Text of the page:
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U.S. Recognizes Somalia For First Time in 20 Years

Somalia remains a blighted image in the minds of most Americans, based on the ugliness that occurred there in 1993 when dead Americans soldiers were dragged through the streets — events portrayed in the film “Black Hawk Down.” But the Obama administration now seems to feel Somalia’s dark days are over. The nation’s president, Hassan Sheik Mohamud, was welcomed at the White House yesterday and the U.S. recognized the government for the first time in 20 years.

The U.S. spent $1 billion over the last four years to help the Somalis beat back the al-Qaida-linked terrorist group al-Shabab that had taken over much of the country. This recognition of the new government, elected last September, is being touted by the U.S. as a victory over terrorism. With the recognition comes diplomatic and aid programs. Somalia is now eligible to apply for assistance from the World Bank and the International Monetary Fund.

“It’s a great day,” Mohamud said in remarks at the Center for Strategic and International Studies after his appearance with Secretary of State Hillary Clinton and a White House meeting with President Obama. Mohamud said the U.S. recognition would encourage other countries and international financial institutions to follow suit.

Mohamud listed his top priorities as judicial and financial reform and security. He said while there is “no silver bullet,” Somalia is “very much aware of all past mistakes; we are ready to move on.”

Mohamud lavished thanks and gratitude on the Obama administration, saying U.S. aid had built schools, seaports and airports and provided humanitarian assistance during droughts and famine at a time when Somalia was “so close to being wiped out.”

“American boys and girls in uniform have sacrificed their lives to save Somali lives,” he said.

Of the $1 billion the U.S. has sent to Somalia, $650 million supported African Union troops fighting the insurgents, $200 million was in humanitarian aid and more than $130 million help rebuild security structures. The U.S. also used drone strikes and intelligence support for the AU force.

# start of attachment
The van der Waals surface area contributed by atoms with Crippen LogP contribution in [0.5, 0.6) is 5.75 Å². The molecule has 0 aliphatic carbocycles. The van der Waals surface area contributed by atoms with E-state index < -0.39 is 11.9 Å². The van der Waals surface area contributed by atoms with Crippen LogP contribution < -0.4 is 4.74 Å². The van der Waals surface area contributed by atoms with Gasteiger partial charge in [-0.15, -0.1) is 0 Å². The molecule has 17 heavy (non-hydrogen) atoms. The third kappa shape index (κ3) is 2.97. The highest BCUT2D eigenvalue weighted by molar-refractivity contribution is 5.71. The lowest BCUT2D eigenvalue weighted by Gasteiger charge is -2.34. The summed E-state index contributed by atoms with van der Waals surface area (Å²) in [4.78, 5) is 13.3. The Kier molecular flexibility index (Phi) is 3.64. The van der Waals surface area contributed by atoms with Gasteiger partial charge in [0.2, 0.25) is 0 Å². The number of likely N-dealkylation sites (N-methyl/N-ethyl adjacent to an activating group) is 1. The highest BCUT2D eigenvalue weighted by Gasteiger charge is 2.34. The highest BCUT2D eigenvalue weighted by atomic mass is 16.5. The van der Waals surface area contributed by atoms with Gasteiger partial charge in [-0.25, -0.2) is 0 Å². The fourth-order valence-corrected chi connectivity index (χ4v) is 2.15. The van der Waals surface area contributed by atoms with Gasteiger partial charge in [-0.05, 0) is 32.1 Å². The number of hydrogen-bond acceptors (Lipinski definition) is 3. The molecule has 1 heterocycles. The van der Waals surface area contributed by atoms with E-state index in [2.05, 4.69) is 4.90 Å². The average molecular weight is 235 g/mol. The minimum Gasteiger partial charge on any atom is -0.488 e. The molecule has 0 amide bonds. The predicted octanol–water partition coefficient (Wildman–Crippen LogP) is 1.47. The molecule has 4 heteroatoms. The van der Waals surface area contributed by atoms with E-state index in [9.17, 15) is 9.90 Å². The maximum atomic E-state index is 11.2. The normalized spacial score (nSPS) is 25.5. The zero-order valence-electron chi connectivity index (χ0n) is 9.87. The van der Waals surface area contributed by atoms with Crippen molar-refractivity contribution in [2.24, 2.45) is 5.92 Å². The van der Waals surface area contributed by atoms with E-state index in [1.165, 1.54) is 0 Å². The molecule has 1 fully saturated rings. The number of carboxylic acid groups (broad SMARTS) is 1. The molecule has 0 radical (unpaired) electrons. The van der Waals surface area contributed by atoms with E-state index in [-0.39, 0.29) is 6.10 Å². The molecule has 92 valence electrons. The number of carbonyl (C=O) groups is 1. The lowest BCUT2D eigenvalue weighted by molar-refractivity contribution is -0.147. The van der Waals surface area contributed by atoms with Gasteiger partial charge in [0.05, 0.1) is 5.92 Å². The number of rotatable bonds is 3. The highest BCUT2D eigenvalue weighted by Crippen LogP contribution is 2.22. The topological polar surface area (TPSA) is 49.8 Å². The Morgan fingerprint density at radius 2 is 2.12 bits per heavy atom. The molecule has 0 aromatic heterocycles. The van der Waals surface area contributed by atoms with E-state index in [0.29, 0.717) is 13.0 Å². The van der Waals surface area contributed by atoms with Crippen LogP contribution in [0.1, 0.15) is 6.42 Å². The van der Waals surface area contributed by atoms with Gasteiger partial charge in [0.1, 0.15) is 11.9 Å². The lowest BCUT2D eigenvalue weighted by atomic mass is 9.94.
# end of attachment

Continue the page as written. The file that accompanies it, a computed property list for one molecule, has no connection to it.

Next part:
Clinton said yesterday that while security in Somalia is still tenuous — this week a captured French intelligence agent, Denis Allex, was killed following a failed French raid to rescue him — the ultimate goal is to have a permanent U.S. presence in the country.

“Our diplomats, our development experts are traveling more frequently there, and I do look forward to the day when we can re-establish a permanent U.S. diplomatic presence in Mogadishu,” said Clinton, who revealed that getting Somalia stable was a pet project of hers.

According to independent estimates, the ongoing conflicts in Somalia have killed thousands of people and created hundreds of thousands of refugees.

The country sprang into American consciousness in 1993 when horrified TV viewers watched images of Somali warlord Mohammed Aideed’s supporters dragging the bodies of three American soldiers through the streets of Mogadishu, cheering. That moved President Clinton to abandon pursuit of Aideed. He ordered all soldiers to withdraw from Somalia by March 31, 1994. Other Western nations followed suit.

When the last U.N. peacekeepers left in 1995, ending a mission that had cost more than $2 billion, Mogadishu still did not have a functioning government. Many observers cite the Somalia experience as the reason the Clinton administration was reluctant to intervene in the Rwanda genocide in 1994 that left nearly a million Tutsis dead, slaughtered by the Hutu.

In 1996, Osama bin Laden cited the Mogadishu incident as proof that the U.S. could no longer stomach casualties. “One American was dragged in the streets of Mogadishu, you left; the extent of your impotence and weaknesses became very clear,” he boasted.

 

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